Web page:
Insight: How a train ran away and devastated a Canadian town
By P.J. Huffstutter and Richard Valdmanis
CHICAGO/LAC-MEGANTIC, Quebec (Reuters) - The short length of track, nestled in a dark pine and birch forest in Quebec, is a regular overnight stop for freight trains hauling crude oil and other raw materials across North America.
Normally, before retiring for the night, the train operator sets the hand brakes and leaves one locomotive running to power the air brakes that help hold the train in place on the gently sloping track. The next morning, the operator or a relief engineer starts up the train and continues on their way.
Last weekend, the system failed. The locomotive caught fire, so firefighters shut off the engine to stop the flames from spreading. That slowly disengaged the air brakes, and the driverless train carrying 72 cars of crude oil rolled downhill into the scenic lakeside town of Lac-Megantic, derailing, exploding and leveling the town center.
At least 13 people were killed and some 37 are still missing, according to Canadian police. Few residents expect any of the missing to be found alive.
The catastrophe could force policymakers across North America to rethink the practice of shipping crude by rail - a century-old business that has boomed with the surge in shale oil production.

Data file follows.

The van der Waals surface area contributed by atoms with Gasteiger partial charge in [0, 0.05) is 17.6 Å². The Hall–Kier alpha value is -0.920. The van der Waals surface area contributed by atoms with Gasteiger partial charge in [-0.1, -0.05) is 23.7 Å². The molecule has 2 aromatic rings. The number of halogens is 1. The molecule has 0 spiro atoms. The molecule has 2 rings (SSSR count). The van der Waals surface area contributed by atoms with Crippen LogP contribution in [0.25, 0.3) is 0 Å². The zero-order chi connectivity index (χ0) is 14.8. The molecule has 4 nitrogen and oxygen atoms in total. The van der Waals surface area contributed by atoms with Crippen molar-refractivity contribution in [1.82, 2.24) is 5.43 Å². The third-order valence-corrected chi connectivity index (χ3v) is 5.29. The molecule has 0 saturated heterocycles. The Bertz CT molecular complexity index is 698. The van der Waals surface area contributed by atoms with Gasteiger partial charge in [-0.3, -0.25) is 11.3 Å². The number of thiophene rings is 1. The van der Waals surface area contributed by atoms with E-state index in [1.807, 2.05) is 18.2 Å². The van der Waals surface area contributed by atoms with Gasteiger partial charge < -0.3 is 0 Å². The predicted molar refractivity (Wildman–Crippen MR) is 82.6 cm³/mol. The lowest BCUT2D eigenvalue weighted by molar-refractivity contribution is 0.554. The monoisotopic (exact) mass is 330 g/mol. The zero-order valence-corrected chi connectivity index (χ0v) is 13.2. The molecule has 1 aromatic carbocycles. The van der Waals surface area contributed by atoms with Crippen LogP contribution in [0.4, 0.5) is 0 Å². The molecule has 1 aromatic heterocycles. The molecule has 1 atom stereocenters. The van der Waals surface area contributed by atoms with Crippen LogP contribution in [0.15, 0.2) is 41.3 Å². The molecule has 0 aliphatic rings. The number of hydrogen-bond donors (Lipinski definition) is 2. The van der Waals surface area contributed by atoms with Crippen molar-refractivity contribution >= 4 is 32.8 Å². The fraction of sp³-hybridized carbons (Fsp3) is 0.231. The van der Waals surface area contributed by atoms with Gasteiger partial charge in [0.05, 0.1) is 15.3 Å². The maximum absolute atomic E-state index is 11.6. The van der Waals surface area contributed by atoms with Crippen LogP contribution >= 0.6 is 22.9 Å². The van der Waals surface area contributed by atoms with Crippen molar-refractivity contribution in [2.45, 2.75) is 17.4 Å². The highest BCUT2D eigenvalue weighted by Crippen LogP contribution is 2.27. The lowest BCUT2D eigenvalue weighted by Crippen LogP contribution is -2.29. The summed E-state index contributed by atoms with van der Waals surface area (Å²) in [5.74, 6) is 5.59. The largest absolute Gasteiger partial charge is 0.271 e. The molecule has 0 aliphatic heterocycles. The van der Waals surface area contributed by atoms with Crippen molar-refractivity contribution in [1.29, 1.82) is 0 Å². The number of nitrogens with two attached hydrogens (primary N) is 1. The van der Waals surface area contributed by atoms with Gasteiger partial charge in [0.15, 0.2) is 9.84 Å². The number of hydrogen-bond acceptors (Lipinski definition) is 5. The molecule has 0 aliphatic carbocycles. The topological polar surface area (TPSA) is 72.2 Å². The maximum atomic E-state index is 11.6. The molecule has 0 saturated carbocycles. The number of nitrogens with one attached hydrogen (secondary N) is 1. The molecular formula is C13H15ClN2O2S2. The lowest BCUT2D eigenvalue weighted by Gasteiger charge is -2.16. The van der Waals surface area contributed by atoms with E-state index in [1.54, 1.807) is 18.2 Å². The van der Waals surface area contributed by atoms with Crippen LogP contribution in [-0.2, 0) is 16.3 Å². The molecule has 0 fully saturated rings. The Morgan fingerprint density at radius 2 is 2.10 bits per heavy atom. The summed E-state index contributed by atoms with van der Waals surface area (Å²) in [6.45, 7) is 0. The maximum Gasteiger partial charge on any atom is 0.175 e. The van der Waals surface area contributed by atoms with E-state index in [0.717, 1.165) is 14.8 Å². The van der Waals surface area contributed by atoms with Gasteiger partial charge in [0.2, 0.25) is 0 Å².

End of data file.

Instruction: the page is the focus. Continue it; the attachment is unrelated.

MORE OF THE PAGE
Based on Reuters interviews with witnesses, fire services and the head of the train company, the Montreal, Maine & Atlantic Railway (MMA), a tale emerges of how the brakes on a train parked on a slope were released leading to tragedy.
The accounts also frame the critical questions that investigators will be asking over the next few days and weeks. In particular, whether there was clear communication between the firefighters and the train operator, and whether anyone in authority saw the train start to roll down the hill before it picked up momentum and crashed into the town.
According to MMA Chairman Ed Burkhardt, the train operator was an experienced Canadian engineer who had parked the train in the small town of Nantes at a siding, a short length of track where trains make overnight stops. The siding is about 7 miles from Lac-Megantic. Continued...